It’s always difficult to keep an injured horse on stall rest. They get bored and frazzled, and have no idea that they are fragile and breakable (or at least… MORE fragile and breakable than all horses are at the best of times). Most horses will paw and fuss and call. When racehorses get really fit, they are even more difficult to keep in a stall 24/7. William went back down to the track at the beginning of March, so he’s pretty fit by now. And of course he’s always been a bit anxious anyway, so we were expecting at least some fussing and silliness.
But bless William’s little heart, he is being a remarkably good boy. He is calm and happy. Happier even than normal, not just ‘okay’. It’s hard to know what goes on inside a horse’s head, but the boss believes that William knows that his leg is broken and that we are fixing him. He greets his visitors with regal grace and polite inquiry about the possibility of treats? He stands for bandaging, allows Ana to clean the stall around him without crowding her (so long as he gets an occasional kiss or scratch on the neck). He might be the most gentlemanly invalid I’ve ever seen.
After the original injury, when William had to get on the trailer at Woodbine to go to the vet clinic in Milton for surgery, the boss was very worried that he would fuss about loading. The leg was in a cast, and the fracture was not displaced. But it would not have taken much to shatter it. He’s been difficult to load in the past, and I spent a good deal of time last year clicker training him to load quietly (that was a HUGE breakthrough btw… convincing the boss to let me use positive reinforcement!). Normally I do the trailer loading at the farm, but I don’t work down at the track, so the boss had to load him. And I am pretty sure it’s the first time in his life that he used treats, sort of correctly, to work with a horse. (The boss is a good trainer, and kind. But he is quite traditional.) William walked directly on the trailer, quietly, and without jarring the leg at all. For two treats – a small price to pay! I even got an actual thank you and credit for that afterwards 🙂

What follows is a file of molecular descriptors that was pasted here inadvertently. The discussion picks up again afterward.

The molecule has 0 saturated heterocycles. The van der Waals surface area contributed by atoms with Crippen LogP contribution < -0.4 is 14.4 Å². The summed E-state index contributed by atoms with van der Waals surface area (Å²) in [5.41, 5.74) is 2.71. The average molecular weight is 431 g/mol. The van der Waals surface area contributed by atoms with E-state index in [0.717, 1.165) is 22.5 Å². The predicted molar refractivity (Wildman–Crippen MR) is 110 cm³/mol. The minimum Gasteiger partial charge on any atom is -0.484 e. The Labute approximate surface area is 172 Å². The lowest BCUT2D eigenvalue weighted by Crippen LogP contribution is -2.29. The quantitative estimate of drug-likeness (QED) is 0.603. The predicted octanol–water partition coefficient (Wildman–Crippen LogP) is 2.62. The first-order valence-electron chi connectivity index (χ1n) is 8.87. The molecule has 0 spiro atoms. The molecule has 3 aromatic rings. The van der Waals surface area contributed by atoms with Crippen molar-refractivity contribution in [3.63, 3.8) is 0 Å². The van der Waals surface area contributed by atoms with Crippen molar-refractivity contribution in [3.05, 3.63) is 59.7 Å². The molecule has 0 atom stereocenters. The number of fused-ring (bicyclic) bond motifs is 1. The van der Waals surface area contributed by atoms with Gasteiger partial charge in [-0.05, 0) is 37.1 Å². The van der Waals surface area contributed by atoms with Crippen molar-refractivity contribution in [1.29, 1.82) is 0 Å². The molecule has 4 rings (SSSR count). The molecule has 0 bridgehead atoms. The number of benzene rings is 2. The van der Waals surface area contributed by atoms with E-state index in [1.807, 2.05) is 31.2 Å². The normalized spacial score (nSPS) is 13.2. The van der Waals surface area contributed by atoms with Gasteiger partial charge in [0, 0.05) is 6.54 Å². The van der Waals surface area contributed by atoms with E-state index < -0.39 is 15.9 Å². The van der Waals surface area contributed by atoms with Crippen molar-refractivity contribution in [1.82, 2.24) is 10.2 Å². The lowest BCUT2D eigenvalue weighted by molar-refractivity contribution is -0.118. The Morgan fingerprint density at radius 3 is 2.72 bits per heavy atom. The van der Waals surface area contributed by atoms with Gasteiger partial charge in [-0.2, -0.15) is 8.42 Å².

At this point, it seems that I have finally convinced the boss that clicker training for trailer loading is a magical thing. He had me work with Reno and Al before they went off to the training centre a couple of weeks ago (where they are reportedly being very well behaved. Amazingly LOL!) and also with Esmerelda (who is too well behaved to even need to be sent to a training centre in the first place – the boss and Ana are both riding her, depending on who has time). It makes trailer loading a much less stressful affair for us all.
On another note… the first of this year’s foals was born last night!!!! A strapping big bay colt by Silent Name. Out of Loula. She was a very good racehorse, and is a gorgeous big mare. She always has lovely foals. This boy is very active, confident, and friendly.
Here are some photos. Click any photo for a closer (and cuter!) view.